Round Two of New Fork Graphics

Polls are now open. Vote on the second round of proposed graphics for 2010 Manitou forks.

Fork gfx round 2

Have your say on future fork grapics

Want a sneak peek at future Manitou fork graphics? Want to help with their creation? Click here and tell us what you think of the prospective designs.

Fork graphics comp.

Welcome to the new Manitou blog.

I created this blog recently to lay down some content before integrating the blog into the new Manitou website. It just got noticed by the major search engines, so people are beginning to find it. If you’re reading this, you’re among the first. Got any suggestions for future posts?

Also – if you’re hip to the whole social media thing, you can join the Manitou group on Facebook, check out our YouTube channel, or follow me on Twitter.

Fork and shock setup

We posted this awhile ago on our YouTube page, but for those that may not have caught it there…

BIKE Magazine review of the Minute Super

manitou-minute-bike-december-2008-cropped

TPC Damper

In my previous post, I described the Absolute damper and recommended it for explosive, aggressive riders willing to trade some plushness for pedaling efficiency. Today, I’ll talk about the TPC damper, which I recommend for people looking for ultimate suppleness and flow. Forks with the TPC damper have a silver-blue dial at the top of the right leg.

Unlike Absolute, TPC is always active. If you hit a bump, a fork with TPC damping will soak it up. The benefit of TPC is that it allows you to control the rate at which the fork moves through its travel. As a result, you can tweak your fork’s settings to make the fullest use of your travel while minimizing bottom-outs. Here’s how you do it.

First, set up your spring preload to give you the right amount of sag. Once you’ve got it, leave your spring alone. Next, ride your fork with the damper in the middle of its range of adjustment. While you’re riding, if you find that you’re bottoming out frequently, turn the dial clockwise to increase the damping force. If you’re not getting full travel, turn the dial counterclockwise to reduce the damping force. (You may need to use a zip tie on one of your fork’s legs to confirm that you’re getting maximum travel.) Continue to make adjustments until you’ve found a balance that works for you. This may vary from trail to trail, so keep experimenting.

The beauty of the TPC damper is that it allows you to make the best use of your fork’s full travel. If you’re riding slow, technical singletrack with lots of roots and baby-head rocks, back off the damping so that you get maximum suppleness. If you’re riding a faster trail, dial in a little more damping so that you’re less likely to bottom out on a big hit.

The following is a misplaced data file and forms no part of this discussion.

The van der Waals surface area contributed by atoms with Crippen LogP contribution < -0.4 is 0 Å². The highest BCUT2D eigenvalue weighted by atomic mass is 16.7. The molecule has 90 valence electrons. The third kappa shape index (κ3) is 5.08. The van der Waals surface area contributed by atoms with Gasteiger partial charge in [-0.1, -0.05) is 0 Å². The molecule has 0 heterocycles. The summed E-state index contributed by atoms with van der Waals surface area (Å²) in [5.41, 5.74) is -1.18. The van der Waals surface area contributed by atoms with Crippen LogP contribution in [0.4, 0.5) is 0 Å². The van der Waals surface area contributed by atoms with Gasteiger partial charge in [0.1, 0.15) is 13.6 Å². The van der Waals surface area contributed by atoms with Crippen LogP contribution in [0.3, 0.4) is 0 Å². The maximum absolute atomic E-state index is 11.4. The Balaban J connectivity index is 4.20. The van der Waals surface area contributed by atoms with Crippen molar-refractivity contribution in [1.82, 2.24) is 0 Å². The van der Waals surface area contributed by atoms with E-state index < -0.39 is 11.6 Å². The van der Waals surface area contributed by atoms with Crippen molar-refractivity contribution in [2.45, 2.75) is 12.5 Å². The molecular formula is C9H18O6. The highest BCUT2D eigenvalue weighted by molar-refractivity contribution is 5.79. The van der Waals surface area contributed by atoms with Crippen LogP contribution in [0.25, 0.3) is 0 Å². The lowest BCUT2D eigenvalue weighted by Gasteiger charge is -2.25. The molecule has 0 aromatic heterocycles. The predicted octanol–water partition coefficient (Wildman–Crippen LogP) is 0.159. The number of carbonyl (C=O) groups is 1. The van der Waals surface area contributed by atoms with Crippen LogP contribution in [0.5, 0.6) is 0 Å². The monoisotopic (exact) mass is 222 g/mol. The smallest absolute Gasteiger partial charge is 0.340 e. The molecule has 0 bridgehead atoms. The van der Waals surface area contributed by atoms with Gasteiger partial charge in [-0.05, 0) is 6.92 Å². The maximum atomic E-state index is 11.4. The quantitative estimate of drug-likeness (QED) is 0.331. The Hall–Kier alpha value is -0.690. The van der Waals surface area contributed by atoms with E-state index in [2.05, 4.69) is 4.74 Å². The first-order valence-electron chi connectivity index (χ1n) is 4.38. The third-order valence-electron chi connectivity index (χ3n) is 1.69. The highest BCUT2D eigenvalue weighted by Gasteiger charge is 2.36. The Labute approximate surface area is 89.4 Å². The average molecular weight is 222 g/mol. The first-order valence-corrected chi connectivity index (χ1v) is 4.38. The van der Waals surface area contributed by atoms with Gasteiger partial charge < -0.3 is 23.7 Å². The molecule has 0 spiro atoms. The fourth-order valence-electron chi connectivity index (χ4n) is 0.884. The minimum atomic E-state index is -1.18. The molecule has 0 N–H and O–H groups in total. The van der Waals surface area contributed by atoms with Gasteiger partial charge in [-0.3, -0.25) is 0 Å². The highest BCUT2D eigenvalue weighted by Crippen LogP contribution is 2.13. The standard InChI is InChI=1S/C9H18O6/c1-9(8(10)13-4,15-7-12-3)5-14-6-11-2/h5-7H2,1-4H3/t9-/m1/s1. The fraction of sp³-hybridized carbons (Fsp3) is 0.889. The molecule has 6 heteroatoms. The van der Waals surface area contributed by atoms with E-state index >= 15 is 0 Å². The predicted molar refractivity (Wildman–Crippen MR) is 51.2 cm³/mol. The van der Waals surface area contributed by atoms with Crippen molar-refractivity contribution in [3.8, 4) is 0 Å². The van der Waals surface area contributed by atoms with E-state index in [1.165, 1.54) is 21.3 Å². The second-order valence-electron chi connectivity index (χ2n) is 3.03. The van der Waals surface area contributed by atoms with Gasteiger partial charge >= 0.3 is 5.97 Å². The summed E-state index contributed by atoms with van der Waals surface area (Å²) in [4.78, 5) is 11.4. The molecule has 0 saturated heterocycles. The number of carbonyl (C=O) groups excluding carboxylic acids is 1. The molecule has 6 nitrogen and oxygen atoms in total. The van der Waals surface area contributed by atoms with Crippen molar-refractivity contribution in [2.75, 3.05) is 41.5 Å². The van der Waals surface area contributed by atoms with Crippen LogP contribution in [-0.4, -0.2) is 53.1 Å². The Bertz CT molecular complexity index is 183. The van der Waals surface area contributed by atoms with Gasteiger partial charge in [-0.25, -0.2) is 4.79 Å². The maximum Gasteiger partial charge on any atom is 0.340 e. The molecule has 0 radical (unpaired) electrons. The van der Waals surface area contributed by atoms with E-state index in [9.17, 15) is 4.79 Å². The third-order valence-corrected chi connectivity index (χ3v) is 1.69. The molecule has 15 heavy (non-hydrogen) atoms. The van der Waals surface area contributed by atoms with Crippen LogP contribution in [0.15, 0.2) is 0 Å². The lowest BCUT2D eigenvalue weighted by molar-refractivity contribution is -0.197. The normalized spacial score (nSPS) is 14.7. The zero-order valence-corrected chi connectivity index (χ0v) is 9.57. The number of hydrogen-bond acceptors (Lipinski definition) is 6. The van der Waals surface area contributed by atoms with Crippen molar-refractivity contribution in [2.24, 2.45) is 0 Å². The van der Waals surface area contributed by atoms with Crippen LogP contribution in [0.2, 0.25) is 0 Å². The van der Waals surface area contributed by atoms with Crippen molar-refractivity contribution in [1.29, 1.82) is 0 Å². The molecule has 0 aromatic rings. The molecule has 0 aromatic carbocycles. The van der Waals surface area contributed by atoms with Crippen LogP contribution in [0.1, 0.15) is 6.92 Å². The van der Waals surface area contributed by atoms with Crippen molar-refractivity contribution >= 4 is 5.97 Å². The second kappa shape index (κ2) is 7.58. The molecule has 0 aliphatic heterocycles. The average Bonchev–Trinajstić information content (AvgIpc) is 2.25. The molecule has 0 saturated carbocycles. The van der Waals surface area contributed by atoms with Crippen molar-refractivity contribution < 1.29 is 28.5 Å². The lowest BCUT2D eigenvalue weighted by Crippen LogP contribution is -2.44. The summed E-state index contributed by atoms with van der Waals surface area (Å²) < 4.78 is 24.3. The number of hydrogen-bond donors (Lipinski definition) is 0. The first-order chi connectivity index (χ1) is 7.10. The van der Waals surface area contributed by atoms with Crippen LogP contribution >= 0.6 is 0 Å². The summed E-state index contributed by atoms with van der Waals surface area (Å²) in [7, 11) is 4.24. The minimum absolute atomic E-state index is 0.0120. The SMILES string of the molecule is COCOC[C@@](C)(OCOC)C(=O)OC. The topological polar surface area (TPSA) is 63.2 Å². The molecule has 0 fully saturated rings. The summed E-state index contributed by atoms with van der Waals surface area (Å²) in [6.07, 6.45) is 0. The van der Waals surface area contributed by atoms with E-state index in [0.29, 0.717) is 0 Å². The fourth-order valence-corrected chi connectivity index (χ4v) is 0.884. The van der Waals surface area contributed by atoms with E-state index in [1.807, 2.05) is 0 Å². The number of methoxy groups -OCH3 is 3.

Absolute Damper

The new Manitou website should be up very soon. There have been some hurdles along the way, so I appreciate everyone’s patience.

In the meantime, I thought I’d use this here blog to get a discussion going about our spring and damping technologies. Manitou has four fork damping technologies – FFD, TPC, Absolute, and TPC+. I’ll describe Absolute in this post.

In 2009, the Absolute damper will be available on the Drake, Minute, and the R7. In all our forks, the damper is located in the right leg as you look down from the rider’s perspective. Forks with Absolute dampers have a red dial at the top of the leg.

Absolute is a platform-style damper. This means that the fork can be set to remain rigid until a certain impact threshold is exceeded. The benefit is pedaling efficiency. As proponents of fully-rigid mountain bikes will attest, suspension has the potential to rob some of your pedaling energy – putting it into compressing a spring rather than propelling the bike forward. By introducing a bit of damping platform, you can get the benefit of suspension without the penalty of wasted energy. A little bit of platform will keep the fork rigid when you stand up and pedal on smooth terrain, yet still allow it to move through its travel over most bumps. A little more platform will keep the fork rigid during most out-of-the-saddle sprints or climbs, at the expense of a little harshness over stuff like washboard. A lot of platform will lock out the suspension for everything but a major, abrupt impact, like suddenly running into a rock or log.

In the case of the Absolute damper, there are six levels between completely open (no platform) to completely closed. You can adjust the damper all the way from one extreme to the other in about 1/3 of a turn. Since it’s adjustable on the fly, you can have the best of both worlds – suppleness when you’re going through the rough stuff and efficiency when you’re sprinting or climbing.

Setup on an Absolute-equipped fork is pretty easy. First, adjust the spring preload to achieve the desired amount of sag. Then ride! As you’re riding, play around with the damper adjustment knob to get a feel for the effects of the platform settings. Some people like to “set it and forget it”, while others like to make in-flight adjustments.

I typically recommend the Absolute damper to people who value speed over plushness. That’s not to say a fork with Absolute can’t be plush – only that you get the most from Absolute when you’re willing to trade a bit of plushness for an efficient conversion of pedaling effort into forward motion. It’s also good for explosive riders who like to climb out of the saddle and sprint out of corners. Riders who demand ultimate plushness and prefer to flow would do better with our TPC damper. More on that in another post.

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